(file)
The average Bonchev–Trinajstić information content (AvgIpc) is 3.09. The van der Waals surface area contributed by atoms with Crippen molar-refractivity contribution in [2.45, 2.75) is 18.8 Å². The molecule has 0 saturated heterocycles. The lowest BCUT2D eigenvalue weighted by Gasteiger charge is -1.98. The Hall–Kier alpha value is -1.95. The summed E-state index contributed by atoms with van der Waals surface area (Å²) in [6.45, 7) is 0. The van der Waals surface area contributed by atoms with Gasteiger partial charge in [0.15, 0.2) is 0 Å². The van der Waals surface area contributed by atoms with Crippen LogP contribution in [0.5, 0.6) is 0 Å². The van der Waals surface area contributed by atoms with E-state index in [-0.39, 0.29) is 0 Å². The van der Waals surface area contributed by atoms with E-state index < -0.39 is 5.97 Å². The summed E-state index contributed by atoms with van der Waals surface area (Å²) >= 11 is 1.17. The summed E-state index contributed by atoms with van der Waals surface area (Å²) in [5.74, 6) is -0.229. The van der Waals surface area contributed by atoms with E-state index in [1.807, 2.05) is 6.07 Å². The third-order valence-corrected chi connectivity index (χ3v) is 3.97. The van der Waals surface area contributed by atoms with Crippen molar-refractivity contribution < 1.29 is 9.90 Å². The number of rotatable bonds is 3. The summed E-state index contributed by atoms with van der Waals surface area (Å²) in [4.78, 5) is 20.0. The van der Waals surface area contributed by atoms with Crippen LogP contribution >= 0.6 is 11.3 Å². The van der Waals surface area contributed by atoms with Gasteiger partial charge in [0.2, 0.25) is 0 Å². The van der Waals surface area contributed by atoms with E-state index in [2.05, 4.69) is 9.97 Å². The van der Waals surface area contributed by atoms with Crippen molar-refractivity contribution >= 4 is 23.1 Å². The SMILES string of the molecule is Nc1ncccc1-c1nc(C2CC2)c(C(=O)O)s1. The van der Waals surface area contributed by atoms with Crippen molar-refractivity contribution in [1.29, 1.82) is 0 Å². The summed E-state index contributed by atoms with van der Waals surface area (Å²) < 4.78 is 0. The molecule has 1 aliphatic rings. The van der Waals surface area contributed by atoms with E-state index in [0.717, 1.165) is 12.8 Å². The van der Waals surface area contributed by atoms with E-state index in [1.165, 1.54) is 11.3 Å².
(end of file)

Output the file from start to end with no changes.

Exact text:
The average Bonchev–Trinajstić information content (AvgIpc) is 3.09. The van der Waals surface area contributed by atoms with Crippen molar-refractivity contribution in [2.45, 2.75) is 18.8 Å². The molecule has 0 saturated heterocycles. The lowest BCUT2D eigenvalue weighted by Gasteiger charge is -1.98. The Hall–Kier alpha value is -1.95. The summed E-state index contributed by atoms with van der Waals surface area (Å²) in [6.45, 7) is 0. The van der Waals surface area contributed by atoms with Gasteiger partial charge in [0.15, 0.2) is 0 Å². The van der Waals surface area contributed by atoms with Crippen LogP contribution in [0.5, 0.6) is 0 Å². The van der Waals surface area contributed by atoms with E-state index in [-0.39, 0.29) is 0 Å². The van der Waals surface area contributed by atoms with E-state index < -0.39 is 5.97 Å². The summed E-state index contributed by atoms with van der Waals surface area (Å²) >= 11 is 1.17. The summed E-state index contributed by atoms with van der Waals surface area (Å²) in [5.74, 6) is -0.229. The van der Waals surface area contributed by atoms with E-state index in [1.807, 2.05) is 6.07 Å². The third-order valence-corrected chi connectivity index (χ3v) is 3.97. The van der Waals surface area contributed by atoms with Crippen molar-refractivity contribution < 1.29 is 9.90 Å². The number of rotatable bonds is 3. The summed E-state index contributed by atoms with van der Waals surface area (Å²) in [4.78, 5) is 20.0. The van der Waals surface area contributed by atoms with Crippen LogP contribution >= 0.6 is 11.3 Å². The van der Waals surface area contributed by atoms with Gasteiger partial charge in [0.2, 0.25) is 0 Å². The van der Waals surface area contributed by atoms with E-state index in [2.05, 4.69) is 9.97 Å². The van der Waals surface area contributed by atoms with Crippen molar-refractivity contribution >= 4 is 23.1 Å². The SMILES string of the molecule is Nc1ncccc1-c1nc(C2CC2)c(C(=O)O)s1. The van der Waals surface area contributed by atoms with Crippen molar-refractivity contribution in [1.29, 1.82) is 0 Å². The summed E-state index contributed by atoms with van der Waals surface area (Å²) < 4.78 is 0. The molecule has 1 aliphatic rings. The van der Waals surface area contributed by atoms with E-state index in [0.717, 1.165) is 12.8 Å². The van der Waals surface area contributed by atoms with E-state index in [1.165, 1.54) is 11.3 Å².